Let me explain.
When you grow up you think that you’re the centre of your parents world. They feed you, they wash you (in the early years, not the teenage years, that would be weird) and they drive you. They do everything for you and if they weren’t recreating the complete cast of downstairs at Downton Abbey they just weren’t doing their job right.
Then, one day, you go to University. And you imagine they must be devastated. They’d sit alone and weep while you’re gone, waiting impatiently for term to finish and the light of their lives (you) to come home. That’s the way the world is meant to work. They were meant to be build a shrine to you. You were meant to be deified. Until you realise that your parents have other plans…
The first time I came home from university I saw my bed in a skip outside the house. Which was not an accident. They’d had to dismantle it and bring it out the front door in pieces. My clothes were beside my bed, in black bags waiting to be collected by the rubbish truck. My comics burned on a garden bonfire. My Transformers transformed into ash and smoke and memory.
Inside, instead of building a shrine, they’d painted my bedroom walls and replaced all the furniture. Nothing of me remained. It was like I’d never existed. Not the 18 years I’d slept there nor an acknowledgement that this used to be mine. Instead, in my bedroom’s place, there was a brand spanking new fully operational sex dungeon.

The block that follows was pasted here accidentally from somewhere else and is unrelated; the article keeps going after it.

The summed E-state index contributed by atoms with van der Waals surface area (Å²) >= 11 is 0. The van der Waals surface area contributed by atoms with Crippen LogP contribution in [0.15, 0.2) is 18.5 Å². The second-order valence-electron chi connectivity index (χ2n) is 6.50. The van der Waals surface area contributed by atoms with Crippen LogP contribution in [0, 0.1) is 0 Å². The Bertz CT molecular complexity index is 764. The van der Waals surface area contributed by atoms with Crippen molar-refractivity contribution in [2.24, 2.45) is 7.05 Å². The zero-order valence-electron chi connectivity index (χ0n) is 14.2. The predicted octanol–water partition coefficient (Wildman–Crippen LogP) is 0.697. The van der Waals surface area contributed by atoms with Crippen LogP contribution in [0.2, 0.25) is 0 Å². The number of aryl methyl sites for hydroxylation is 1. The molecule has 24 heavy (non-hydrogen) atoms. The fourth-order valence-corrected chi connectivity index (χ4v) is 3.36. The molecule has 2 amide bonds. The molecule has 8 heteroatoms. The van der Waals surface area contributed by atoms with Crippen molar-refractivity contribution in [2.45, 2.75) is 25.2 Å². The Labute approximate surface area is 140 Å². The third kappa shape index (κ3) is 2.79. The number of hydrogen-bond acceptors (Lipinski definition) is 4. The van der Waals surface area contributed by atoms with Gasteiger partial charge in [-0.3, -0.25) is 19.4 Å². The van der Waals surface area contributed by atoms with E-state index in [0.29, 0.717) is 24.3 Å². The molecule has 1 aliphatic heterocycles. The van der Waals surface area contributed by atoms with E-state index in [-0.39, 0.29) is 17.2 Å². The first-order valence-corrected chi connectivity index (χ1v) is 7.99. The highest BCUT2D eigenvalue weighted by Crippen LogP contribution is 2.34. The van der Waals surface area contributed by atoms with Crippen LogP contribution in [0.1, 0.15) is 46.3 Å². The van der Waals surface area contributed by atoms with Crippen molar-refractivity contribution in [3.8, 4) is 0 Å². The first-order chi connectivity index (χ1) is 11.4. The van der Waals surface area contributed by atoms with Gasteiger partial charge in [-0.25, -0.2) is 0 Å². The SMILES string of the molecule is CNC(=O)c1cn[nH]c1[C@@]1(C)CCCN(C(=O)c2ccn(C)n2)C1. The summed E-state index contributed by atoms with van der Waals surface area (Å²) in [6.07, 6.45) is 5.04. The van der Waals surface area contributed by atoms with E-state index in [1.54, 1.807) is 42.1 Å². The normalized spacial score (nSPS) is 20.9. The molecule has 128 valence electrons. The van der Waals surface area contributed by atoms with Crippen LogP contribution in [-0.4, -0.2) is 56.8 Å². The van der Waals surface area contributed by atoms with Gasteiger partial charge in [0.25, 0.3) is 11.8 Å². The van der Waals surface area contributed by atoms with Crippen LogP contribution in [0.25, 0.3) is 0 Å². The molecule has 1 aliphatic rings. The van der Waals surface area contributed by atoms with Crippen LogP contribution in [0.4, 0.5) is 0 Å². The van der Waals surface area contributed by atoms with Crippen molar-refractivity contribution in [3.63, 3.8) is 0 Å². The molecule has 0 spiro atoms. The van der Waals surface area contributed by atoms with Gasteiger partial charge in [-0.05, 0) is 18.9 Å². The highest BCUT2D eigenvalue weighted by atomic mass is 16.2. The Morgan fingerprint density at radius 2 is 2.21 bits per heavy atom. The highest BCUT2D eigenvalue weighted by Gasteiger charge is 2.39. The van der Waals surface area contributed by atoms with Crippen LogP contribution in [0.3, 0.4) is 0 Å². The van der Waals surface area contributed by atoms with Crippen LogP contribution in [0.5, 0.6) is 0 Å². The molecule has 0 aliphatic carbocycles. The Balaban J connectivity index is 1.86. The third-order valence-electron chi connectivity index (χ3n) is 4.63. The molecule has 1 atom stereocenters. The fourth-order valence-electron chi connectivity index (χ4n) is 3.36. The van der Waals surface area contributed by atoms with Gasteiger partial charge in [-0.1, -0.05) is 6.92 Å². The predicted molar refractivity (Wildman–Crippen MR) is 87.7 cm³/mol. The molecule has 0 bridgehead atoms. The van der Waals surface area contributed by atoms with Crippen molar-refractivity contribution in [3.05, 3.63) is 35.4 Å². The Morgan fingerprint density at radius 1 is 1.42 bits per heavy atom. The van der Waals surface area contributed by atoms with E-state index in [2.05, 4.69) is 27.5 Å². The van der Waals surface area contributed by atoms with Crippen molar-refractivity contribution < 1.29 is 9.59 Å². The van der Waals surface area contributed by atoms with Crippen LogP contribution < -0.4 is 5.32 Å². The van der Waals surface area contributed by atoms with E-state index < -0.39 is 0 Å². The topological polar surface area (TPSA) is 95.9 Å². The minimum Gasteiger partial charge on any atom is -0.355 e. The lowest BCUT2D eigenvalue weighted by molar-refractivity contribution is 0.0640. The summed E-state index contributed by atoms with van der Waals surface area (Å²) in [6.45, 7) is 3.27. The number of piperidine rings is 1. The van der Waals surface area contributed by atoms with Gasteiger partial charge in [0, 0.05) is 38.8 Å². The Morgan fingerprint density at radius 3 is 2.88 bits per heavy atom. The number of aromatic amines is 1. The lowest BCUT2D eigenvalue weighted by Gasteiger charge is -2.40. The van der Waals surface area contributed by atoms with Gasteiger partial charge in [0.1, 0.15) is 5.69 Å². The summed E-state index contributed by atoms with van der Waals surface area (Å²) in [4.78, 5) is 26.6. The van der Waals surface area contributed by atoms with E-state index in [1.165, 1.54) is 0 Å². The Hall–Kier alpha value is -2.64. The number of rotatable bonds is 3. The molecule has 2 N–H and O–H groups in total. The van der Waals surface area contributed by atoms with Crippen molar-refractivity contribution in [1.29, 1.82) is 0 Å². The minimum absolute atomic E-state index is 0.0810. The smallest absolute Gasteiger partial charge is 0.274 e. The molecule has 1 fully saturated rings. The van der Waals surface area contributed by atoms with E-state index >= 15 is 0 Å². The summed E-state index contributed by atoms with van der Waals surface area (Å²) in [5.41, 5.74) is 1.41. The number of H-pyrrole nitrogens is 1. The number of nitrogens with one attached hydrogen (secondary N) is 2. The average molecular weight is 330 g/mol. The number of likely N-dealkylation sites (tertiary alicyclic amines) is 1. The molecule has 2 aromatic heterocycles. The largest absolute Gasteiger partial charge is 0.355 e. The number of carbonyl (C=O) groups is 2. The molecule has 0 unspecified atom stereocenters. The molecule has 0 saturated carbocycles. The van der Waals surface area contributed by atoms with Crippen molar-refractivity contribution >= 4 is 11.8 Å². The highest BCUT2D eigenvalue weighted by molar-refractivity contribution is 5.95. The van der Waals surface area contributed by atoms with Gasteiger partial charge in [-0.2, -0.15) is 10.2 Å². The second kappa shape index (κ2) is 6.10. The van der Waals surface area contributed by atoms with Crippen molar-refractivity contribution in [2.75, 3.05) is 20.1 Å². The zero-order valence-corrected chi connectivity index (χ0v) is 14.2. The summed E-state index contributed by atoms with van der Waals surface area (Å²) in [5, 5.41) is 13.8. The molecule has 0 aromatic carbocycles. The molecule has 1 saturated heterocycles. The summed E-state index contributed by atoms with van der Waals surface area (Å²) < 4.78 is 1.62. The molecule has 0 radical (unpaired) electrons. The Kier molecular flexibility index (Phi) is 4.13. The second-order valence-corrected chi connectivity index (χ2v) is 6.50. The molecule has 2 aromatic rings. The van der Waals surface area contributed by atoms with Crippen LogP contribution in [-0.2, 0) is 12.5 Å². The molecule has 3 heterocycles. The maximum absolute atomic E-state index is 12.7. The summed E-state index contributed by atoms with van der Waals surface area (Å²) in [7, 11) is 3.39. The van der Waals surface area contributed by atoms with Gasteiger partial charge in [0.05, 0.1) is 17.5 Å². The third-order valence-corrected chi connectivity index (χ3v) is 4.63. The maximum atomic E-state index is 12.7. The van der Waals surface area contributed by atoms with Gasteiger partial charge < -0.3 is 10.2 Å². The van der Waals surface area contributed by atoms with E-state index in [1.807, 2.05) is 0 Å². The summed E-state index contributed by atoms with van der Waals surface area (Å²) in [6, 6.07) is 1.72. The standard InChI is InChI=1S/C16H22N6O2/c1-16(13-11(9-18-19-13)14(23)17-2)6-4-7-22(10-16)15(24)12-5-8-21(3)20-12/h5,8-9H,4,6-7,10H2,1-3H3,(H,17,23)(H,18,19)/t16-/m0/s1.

“We always wanted a dungeon” said my Dad. “Your mother and I had to make do with an inflatable crotch stock and cock stand. Which was a bugger to inflate let me tell you when you’ve got kids in the house.”
“But this was my room!” I said. “You’ve not even touched my brothers!”
“Your mum’s not going any younger” said my Dad “and you can’t expect to get up the stairs to your brothers room – at least not in 12 inch heels and a gimp mask.”
“But where am I going to sleep?”
“Don’t worry, son, John Lewis has a 3 in 1 sofa bed, couch and spanking horse. You just pull that chain and the bed pops right out”
Then I saw it. A floral bed, hidden in the corder beside the travelling cross and spider chair.
“I can’t sleep there!”
“It’s only for three weeks” said my Dad, perhaps not unreasonably, “you can’t expect to stand still just because you come home for a few weeks every four months”
“I’m NOT sleeping there” I said.
“It’s got black rubber sheets!”
“Trust me, son” said my Dad, putting a consoling arm around my shoulder, “When your mum gets going you don’t want to leave anything in this room that’s not completely waterproof.”